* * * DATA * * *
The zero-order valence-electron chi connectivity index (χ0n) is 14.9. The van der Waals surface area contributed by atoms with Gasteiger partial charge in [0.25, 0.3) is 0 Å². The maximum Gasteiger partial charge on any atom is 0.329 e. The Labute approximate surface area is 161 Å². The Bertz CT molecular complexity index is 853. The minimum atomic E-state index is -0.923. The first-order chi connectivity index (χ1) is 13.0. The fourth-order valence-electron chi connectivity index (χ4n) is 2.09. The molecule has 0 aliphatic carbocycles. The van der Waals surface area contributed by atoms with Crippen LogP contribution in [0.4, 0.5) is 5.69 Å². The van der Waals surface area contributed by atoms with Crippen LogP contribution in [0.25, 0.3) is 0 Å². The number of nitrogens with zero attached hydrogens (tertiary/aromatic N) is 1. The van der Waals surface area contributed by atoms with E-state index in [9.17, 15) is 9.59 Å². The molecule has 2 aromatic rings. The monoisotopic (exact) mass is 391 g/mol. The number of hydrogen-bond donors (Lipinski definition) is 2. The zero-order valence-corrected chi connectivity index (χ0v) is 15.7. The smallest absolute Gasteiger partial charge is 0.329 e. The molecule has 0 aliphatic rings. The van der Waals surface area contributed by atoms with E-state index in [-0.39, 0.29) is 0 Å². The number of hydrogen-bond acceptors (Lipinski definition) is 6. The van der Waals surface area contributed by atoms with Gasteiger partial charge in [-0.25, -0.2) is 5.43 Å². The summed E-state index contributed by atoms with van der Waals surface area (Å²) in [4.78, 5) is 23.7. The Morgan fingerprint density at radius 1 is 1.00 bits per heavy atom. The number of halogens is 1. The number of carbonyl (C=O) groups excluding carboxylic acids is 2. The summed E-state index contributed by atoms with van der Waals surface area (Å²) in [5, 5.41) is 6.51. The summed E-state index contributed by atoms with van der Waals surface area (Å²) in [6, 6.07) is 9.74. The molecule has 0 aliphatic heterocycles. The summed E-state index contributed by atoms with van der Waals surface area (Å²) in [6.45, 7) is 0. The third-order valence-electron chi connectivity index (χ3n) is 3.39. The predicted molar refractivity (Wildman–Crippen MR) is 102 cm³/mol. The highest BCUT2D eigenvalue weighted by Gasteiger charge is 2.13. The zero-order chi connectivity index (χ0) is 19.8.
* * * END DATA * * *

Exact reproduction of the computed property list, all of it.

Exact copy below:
The zero-order valence-electron chi connectivity index (χ0n) is 14.9. The van der Waals surface area contributed by atoms with Gasteiger partial charge in [0.25, 0.3) is 0 Å². The maximum Gasteiger partial charge on any atom is 0.329 e. The Labute approximate surface area is 161 Å². The Bertz CT molecular complexity index is 853. The minimum atomic E-state index is -0.923. The first-order chi connectivity index (χ1) is 13.0. The fourth-order valence-electron chi connectivity index (χ4n) is 2.09. The molecule has 0 aliphatic carbocycles. The van der Waals surface area contributed by atoms with Crippen LogP contribution in [0.4, 0.5) is 5.69 Å². The van der Waals surface area contributed by atoms with Crippen LogP contribution in [0.25, 0.3) is 0 Å². The number of nitrogens with zero attached hydrogens (tertiary/aromatic N) is 1. The van der Waals surface area contributed by atoms with E-state index in [9.17, 15) is 9.59 Å². The molecule has 2 aromatic rings. The monoisotopic (exact) mass is 391 g/mol. The number of hydrogen-bond donors (Lipinski definition) is 2. The zero-order valence-corrected chi connectivity index (χ0v) is 15.7. The smallest absolute Gasteiger partial charge is 0.329 e. The molecule has 0 aliphatic rings. The van der Waals surface area contributed by atoms with E-state index in [-0.39, 0.29) is 0 Å². The number of hydrogen-bond acceptors (Lipinski definition) is 6. The van der Waals surface area contributed by atoms with Gasteiger partial charge in [-0.25, -0.2) is 5.43 Å². The summed E-state index contributed by atoms with van der Waals surface area (Å²) in [4.78, 5) is 23.7. The Morgan fingerprint density at radius 1 is 1.00 bits per heavy atom. The number of halogens is 1. The number of carbonyl (C=O) groups excluding carboxylic acids is 2. The summed E-state index contributed by atoms with van der Waals surface area (Å²) in [5, 5.41) is 6.51. The summed E-state index contributed by atoms with van der Waals surface area (Å²) in [6, 6.07) is 9.74. The molecule has 0 aliphatic heterocycles. The summed E-state index contributed by atoms with van der Waals surface area (Å²) in [6.45, 7) is 0. The third-order valence-electron chi connectivity index (χ3n) is 3.39. The predicted molar refractivity (Wildman–Crippen MR) is 102 cm³/mol. The highest BCUT2D eigenvalue weighted by Gasteiger charge is 2.13. The zero-order chi connectivity index (χ0) is 19.8.